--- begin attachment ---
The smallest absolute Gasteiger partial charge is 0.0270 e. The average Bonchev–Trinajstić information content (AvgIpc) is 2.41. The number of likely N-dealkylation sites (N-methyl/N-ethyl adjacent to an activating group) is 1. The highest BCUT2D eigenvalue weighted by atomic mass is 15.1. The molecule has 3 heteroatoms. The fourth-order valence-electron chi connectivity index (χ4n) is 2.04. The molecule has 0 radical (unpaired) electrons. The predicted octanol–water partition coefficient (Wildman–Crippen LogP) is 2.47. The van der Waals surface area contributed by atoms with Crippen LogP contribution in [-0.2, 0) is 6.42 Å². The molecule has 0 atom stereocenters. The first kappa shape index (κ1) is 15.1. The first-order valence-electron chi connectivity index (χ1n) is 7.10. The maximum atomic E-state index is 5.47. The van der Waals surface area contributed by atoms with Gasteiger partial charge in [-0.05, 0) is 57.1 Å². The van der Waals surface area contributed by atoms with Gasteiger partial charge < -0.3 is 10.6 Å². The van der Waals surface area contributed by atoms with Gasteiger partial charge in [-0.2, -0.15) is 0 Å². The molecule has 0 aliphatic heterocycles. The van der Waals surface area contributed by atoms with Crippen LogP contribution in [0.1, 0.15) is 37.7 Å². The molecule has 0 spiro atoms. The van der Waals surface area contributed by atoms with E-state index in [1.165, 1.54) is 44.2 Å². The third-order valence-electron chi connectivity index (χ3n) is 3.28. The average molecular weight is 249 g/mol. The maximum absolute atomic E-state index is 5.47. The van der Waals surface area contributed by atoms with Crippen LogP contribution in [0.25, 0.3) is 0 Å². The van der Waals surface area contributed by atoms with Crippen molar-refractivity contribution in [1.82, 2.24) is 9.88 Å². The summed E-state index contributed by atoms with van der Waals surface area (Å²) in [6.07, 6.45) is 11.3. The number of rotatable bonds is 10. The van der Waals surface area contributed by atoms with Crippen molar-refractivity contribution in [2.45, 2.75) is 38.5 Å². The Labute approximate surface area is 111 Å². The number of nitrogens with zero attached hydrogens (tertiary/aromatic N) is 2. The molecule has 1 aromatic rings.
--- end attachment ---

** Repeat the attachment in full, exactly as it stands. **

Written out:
The smallest absolute Gasteiger partial charge is 0.0270 e. The average Bonchev–Trinajstić information content (AvgIpc) is 2.41. The number of likely N-dealkylation sites (N-methyl/N-ethyl adjacent to an activating group) is 1. The highest BCUT2D eigenvalue weighted by atomic mass is 15.1. The molecule has 3 heteroatoms. The fourth-order valence-electron chi connectivity index (χ4n) is 2.04. The molecule has 0 radical (unpaired) electrons. The predicted octanol–water partition coefficient (Wildman–Crippen LogP) is 2.47. The van der Waals surface area contributed by atoms with Crippen LogP contribution in [-0.2, 0) is 6.42 Å². The molecule has 0 atom stereocenters. The first kappa shape index (κ1) is 15.1. The first-order valence-electron chi connectivity index (χ1n) is 7.10. The maximum atomic E-state index is 5.47. The van der Waals surface area contributed by atoms with Gasteiger partial charge in [-0.05, 0) is 57.1 Å². The van der Waals surface area contributed by atoms with Gasteiger partial charge < -0.3 is 10.6 Å². The van der Waals surface area contributed by atoms with Gasteiger partial charge in [-0.2, -0.15) is 0 Å². The molecule has 0 aliphatic heterocycles. The van der Waals surface area contributed by atoms with Crippen LogP contribution in [0.1, 0.15) is 37.7 Å². The molecule has 0 spiro atoms. The van der Waals surface area contributed by atoms with E-state index in [1.165, 1.54) is 44.2 Å². The third-order valence-electron chi connectivity index (χ3n) is 3.28. The average molecular weight is 249 g/mol. The maximum absolute atomic E-state index is 5.47. The van der Waals surface area contributed by atoms with Crippen LogP contribution in [0.25, 0.3) is 0 Å². The van der Waals surface area contributed by atoms with Crippen molar-refractivity contribution in [1.82, 2.24) is 9.88 Å². The summed E-state index contributed by atoms with van der Waals surface area (Å²) in [6.07, 6.45) is 11.3. The number of rotatable bonds is 10. The van der Waals surface area contributed by atoms with Crippen molar-refractivity contribution in [2.45, 2.75) is 38.5 Å². The Labute approximate surface area is 111 Å². The number of nitrogens with zero attached hydrogens (tertiary/aromatic N) is 2. The molecule has 1 aromatic rings.